DuraForm-G91 was developed using advanced testing techniques that shorten the validation period to production readiness. Federal-Mogul used specially designed accelerated base engine tests combined with engine-like rig testing procedures, said Roman Morgenstern, Specialist, Material Development and Characterization, Global Pistons, Federal-Mogul Powertrain. Engine-like rig testing combines thermomechanical fatigue (TMF) with high cycle mechanical fatigue (HCMF), which directly reflects the fatigue-critical load conditions seen by automotive diesel pistons in the engine.
In both engine testing and TMF-HCMF testing, DuraForm-G91 demonstrated three to five times the fatigue life of current as-cast alloys. During isothermal high cycle mechanical fatigue testing at temperatures above 350°C, the improvement was even more pronounced, at more than eight times the life.
Additional engine testing has shown wear rates equal to those of the best current aluminium-silicon based piston materials. Extensive casting development trials have been carried out to deliver consistently high material integrity and optimize the casting parameters. With internal engine development testing almost complete, the first sample pistons have been released to customers for evaluation. The technology can be applied to light-duty and heavy-duty diesel pistons.
Further details of DuraForm-G91 will be emerge during the IAA.
Reductions in the average fuel burn of new commercial aircraft have returned to the long-term average after stagnating from 2000 to 2010. However, according to a new report from the International Council on Clean Transportation (ICCT), manufacturers continue to lag the UN’s fuel efficiency goals for new aircraft; on average, industry is about 12 years behind the 2020 and 2030 aspirational goals established by the International Civil Aviation Organization (ICAO).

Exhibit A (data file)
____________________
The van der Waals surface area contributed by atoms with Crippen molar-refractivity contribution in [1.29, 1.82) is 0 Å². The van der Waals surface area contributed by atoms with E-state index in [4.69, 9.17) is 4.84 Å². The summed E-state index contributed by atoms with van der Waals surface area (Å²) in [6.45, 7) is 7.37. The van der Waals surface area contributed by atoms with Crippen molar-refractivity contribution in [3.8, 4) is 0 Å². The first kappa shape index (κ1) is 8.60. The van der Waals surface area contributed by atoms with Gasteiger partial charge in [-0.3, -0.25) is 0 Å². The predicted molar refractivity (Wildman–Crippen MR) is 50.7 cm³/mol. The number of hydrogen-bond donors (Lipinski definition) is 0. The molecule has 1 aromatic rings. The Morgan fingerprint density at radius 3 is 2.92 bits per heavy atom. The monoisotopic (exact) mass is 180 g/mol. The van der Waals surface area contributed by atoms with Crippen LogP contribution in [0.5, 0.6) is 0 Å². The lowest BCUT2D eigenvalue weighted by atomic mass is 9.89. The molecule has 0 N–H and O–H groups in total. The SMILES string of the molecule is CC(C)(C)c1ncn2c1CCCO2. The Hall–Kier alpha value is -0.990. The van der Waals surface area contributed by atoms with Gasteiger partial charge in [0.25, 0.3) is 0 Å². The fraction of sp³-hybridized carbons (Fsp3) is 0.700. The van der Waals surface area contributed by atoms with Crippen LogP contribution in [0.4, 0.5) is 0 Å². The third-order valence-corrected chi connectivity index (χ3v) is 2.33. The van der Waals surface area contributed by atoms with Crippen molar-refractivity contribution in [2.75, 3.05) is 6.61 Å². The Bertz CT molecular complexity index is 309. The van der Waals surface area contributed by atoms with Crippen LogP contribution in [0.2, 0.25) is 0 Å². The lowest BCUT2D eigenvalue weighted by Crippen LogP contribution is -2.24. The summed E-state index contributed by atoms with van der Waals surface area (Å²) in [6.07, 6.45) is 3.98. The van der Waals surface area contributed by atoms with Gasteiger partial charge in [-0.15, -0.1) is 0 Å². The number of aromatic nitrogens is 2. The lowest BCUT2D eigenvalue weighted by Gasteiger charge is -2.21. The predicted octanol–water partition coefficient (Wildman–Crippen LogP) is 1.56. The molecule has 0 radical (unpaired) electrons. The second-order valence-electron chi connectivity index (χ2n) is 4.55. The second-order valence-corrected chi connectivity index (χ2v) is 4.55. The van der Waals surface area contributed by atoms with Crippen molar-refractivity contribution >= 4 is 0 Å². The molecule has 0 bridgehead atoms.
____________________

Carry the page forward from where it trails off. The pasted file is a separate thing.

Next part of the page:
The authors of the ICCT report, which updates its 2009 report on the topic (earlier post), do expect to see an accelerating improvement rate in the foreseeable future due to the introduction of new, more efficient aircraft designs such as the a320neo, 737 MaX, and 777X. Despite that, when comparing the ICAO fuel burn technology goals (a 40% improvement in fuel efficiency for new single-aisle (SA) and small twin-aisle (STA) aircraft in 2020 relative to 2000 levels) with fuel burn trend projections, they found the 12-year time lag between the projected fuel burn improvement and the time needed to reach ICAO’s goals.
The new study by Dr. Daniel Rutherford and Anastasia Kharina refined the 2009 study methodology, with changes including the analysis of fuel efficiency trends under the ICAO’s CO2 standard metric value (MV), in addition to the fuel/tonne-kilometer metric used in the previous study.
The new study uses 9 test points (combinations of three payloads and three range test points) to obtain a fuel efficiency metric for each aircraft type, rather than the single test point of the earlier work. Aircraft seating density was standardized by type in order to eliminate the effect of changing (usually increasing) average seat densities over time.